Rav Nosson Kamenetsky, zt”l
It was with great sadness that the first bit of news to reach me after Shavuos here in Yerushalayim was the petirah of R. Nosson Kamenetsky zt”l. While some will remember him for the controversy surrounding his two-volume Making of a Gadol, there are far more memorable images of him that history should retain.
First and foremost, hundreds of talmidim have only warm memories of the decades he spent in his primary vocation: as a teacher of Torah, most notably as a rosh yeshiva at ITRI. He was also a paragon of the mussar movement, receiving and treating people with incredible dignity and respect, even when few around him evinced anything close to the same refinement. It was always accompanied by the trademark Kamenetsky smile, that added another dollop of encouragement to all who spoke to him.
He was slavishly devoted to the truth. This may have been his undoing in writing Making of a Gadol, as parts of the community were not ready for a detailed consideration of some events and personalities in the Torah world. Even in presenting the work to the public, he could not escape the truth: his introduction offered ample consideration of both sides of the question as to whether Torah biographies should be entirely factual or hagiographic. He would not present his arguments without allowing the reader to consider the alternatives. His devotion to truth ensured that he refused to walk out of, or distance himself from, the yeshiva world even after some friends let him down, and lesser individuals savaged him in his own neighborhood. He understood the primacy of limud Torah and the community that nurtured it, and could not entertain any notion of lessening his identification with it.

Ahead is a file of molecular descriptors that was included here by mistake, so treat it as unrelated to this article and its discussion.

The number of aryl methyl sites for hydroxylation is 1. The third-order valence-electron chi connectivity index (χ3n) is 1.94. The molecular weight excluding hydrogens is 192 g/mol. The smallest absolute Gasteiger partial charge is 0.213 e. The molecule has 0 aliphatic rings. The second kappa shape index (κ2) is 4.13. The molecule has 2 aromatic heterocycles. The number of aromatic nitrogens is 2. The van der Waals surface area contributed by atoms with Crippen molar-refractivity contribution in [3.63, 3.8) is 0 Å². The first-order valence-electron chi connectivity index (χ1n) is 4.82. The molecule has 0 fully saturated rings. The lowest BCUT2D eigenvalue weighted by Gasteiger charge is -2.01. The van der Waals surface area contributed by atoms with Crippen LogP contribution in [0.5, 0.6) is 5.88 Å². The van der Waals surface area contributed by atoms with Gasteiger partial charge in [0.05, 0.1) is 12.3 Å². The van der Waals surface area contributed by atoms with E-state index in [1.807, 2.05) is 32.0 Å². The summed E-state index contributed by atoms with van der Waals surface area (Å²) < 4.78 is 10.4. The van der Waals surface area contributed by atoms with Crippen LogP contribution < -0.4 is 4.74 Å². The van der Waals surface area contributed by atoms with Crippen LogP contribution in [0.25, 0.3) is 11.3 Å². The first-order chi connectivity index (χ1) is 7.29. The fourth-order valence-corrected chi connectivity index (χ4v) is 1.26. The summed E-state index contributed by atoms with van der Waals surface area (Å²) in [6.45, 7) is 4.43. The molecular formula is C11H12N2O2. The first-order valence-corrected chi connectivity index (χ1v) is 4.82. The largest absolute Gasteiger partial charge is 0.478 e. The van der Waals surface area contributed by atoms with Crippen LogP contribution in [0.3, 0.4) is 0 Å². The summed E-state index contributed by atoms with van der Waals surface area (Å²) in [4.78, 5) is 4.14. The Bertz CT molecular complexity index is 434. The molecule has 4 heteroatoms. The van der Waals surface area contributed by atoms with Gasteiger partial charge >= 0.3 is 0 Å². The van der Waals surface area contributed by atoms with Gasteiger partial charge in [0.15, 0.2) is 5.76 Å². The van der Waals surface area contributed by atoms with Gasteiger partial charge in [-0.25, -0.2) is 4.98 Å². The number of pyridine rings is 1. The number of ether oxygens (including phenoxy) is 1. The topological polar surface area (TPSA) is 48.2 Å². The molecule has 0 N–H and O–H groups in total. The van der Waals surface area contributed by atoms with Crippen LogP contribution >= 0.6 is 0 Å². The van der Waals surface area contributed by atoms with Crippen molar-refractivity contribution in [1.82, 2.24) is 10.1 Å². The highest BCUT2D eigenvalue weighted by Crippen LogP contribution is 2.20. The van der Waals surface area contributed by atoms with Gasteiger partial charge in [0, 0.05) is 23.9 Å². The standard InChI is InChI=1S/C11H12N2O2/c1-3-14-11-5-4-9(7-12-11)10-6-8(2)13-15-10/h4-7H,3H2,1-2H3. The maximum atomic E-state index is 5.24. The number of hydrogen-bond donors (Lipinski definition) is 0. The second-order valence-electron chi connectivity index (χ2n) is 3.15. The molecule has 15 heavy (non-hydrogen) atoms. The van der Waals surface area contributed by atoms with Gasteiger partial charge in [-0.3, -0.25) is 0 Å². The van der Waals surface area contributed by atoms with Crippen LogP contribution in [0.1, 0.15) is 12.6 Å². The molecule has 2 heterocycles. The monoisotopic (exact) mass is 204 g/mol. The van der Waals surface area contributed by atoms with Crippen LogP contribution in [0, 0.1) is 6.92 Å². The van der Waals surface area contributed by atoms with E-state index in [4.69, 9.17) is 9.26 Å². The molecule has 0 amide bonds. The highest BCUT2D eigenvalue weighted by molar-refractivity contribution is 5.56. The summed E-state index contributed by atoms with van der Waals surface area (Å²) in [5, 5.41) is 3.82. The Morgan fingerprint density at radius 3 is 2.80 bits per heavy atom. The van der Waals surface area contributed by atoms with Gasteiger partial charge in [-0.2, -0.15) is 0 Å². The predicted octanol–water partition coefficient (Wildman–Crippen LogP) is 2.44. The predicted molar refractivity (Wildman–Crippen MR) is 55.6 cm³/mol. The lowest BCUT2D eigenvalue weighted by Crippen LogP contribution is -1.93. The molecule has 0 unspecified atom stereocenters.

My most vivid memory of him was of an exchange just a few months ago. The last time I visited him in his apartment, my son asked him a difficult question about how to explain some apparent shortcomings in the community to his own children. At one point, my son pushed him to better define one of his answers. “But what does Daas Torah say about that?” my son asked. Rav Nosson looked him straight in the eye and responded, “Daas Torah is that you should use your own brain!” He could hardly be called a free-thinker (like the European maskilim were called), but he put individual sechel on a pedestal. I can’t think of a quality that is so often in short supply, and that will be so sorely missed.
By Friday night, he had lost consciousness. He came to, briefly – long enough for his wife to help him recite the bracha and count the final day of the Omer, or the last step in the process of self-elevation in preparation for the receiving of the Torah. They were the last words he uttered – at least in this world.
His Making of a Gadol was conceived of as a history not only of his father, R. Yaakov zt”l, but of the world that produced him. Someone will have to do the same for R. Nosson, so that we might still learn how to reverse engineer someone of his stature.
יהי זכרו ברוך